GERANIUMS
Take pieces of paste and mould into five round, flat petals for each flower.
Pinch each one at the base and join into a flower shape by pressing the bases of all with your fingers.
Cut off any surplus paste from the back with a pair of sharp scissors. Place each flower on a board and open up the petals with the end of a skewer. Pipe a spot of royal icing in the centre of each.

SWEET PEA
First mould the large flat petal, giving it a slightly fluted edge. Make a smaller petal the same shape. Dab a little water on the back and press gently over the large petal.
For the centre of each, roll out pieces of the paste thinly, fold in halves lightly and moisten back with a little water. Press in centre and leave until dry. Use green royal icing for the calyx of each flower.

FRANGIPANNI
Take small pieces of paste and shape five petals for each flower, hollowing them slightly in the centre and curling the edges back.
Put together, overlapping each petal. Pinch bases together and cut off excess paste with sharp scissors.
When dry, paint the centre of each flower yellow.

ROSES
Make the centres first. Take small pieces of fondant and press out as thinly as possible into crescent shapes.
Roll each, keeping the cen­tre of the roll lower than the outside. Now press out two pieces of paste thinly and shape into petals. Place one on either side of the centre.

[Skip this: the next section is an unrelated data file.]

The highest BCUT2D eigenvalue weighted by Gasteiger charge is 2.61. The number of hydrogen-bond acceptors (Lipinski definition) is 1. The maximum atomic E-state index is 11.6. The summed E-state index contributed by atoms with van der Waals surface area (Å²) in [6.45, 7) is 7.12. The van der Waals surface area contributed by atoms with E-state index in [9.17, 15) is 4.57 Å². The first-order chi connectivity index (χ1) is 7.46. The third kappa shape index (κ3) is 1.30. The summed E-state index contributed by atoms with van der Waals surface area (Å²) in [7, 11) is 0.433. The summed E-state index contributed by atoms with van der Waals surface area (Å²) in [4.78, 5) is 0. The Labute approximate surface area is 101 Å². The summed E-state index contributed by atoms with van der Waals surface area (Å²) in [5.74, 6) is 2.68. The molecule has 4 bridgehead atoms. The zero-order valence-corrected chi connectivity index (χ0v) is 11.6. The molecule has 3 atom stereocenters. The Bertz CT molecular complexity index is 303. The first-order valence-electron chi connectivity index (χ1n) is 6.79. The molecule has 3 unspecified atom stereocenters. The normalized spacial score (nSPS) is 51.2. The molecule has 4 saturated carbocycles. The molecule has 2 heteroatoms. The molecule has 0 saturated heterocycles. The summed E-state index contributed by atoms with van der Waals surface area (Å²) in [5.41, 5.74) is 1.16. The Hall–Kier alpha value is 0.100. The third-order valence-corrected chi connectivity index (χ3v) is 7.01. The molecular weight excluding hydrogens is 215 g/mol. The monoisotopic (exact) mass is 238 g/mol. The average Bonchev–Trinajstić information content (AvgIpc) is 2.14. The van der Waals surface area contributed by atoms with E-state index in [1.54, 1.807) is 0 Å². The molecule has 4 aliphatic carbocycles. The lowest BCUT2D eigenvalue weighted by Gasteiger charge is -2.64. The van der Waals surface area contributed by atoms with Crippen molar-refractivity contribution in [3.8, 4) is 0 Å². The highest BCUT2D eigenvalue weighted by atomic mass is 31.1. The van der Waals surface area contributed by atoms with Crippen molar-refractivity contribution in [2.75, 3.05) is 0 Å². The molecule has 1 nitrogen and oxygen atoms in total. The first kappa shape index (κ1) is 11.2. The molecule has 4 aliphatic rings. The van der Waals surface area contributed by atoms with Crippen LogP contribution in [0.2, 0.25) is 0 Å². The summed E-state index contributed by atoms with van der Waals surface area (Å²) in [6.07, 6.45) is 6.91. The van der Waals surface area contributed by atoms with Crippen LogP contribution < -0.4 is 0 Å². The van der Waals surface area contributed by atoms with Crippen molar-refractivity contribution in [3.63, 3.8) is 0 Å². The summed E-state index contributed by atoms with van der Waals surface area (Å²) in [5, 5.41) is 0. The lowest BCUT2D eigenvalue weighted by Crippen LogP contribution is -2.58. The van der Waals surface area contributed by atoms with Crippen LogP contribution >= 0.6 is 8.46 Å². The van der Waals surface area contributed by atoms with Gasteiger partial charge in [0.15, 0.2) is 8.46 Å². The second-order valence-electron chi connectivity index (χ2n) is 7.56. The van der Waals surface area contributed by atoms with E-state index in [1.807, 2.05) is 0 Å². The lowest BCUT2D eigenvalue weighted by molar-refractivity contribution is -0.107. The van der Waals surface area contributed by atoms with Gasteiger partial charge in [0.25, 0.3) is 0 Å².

Mould five more petals and overlap around the last two. Remember to press the paste out thinly and always make the outside petals of the rose the largest.

ANEMONES
Take a small piece of fondant and roll it in the palms of your hands until smooth. Now shape into a curved petal.
Make another four (each flower has five petals). When dry, tint each petal, leaving the base white.
Join petals together, one overlapping the other, and fix with a little royal icing. Pipe a cluster of dots in the centre and paint them black.

DAISIES
Roll out pieces of fondant into strips 3/4in wide and 2 1/2in long. Cut each into 1/4in wide petals.
Shape small pieces of fon­dant into balls and paint yellow. Roll each petal strip around a yellow centre and arrange the petals to form a flower.
Flatten out centre and then pipe a few tiny dots on top. Tint them golden-yellow.

LEAVES
Roll out fondant and cut into leaf shapes. The long type of leaf shown in the picture has been shaped on one side into a raised curve to give a natural effect.
If you want to mark veins in a leaf, use a sharp knife.

 

Net Motifs for Cakes

Net and design should be fixed around a bottle ready for piping.
THESE motifs make attractive decorations for tops, sides or corners of cakes.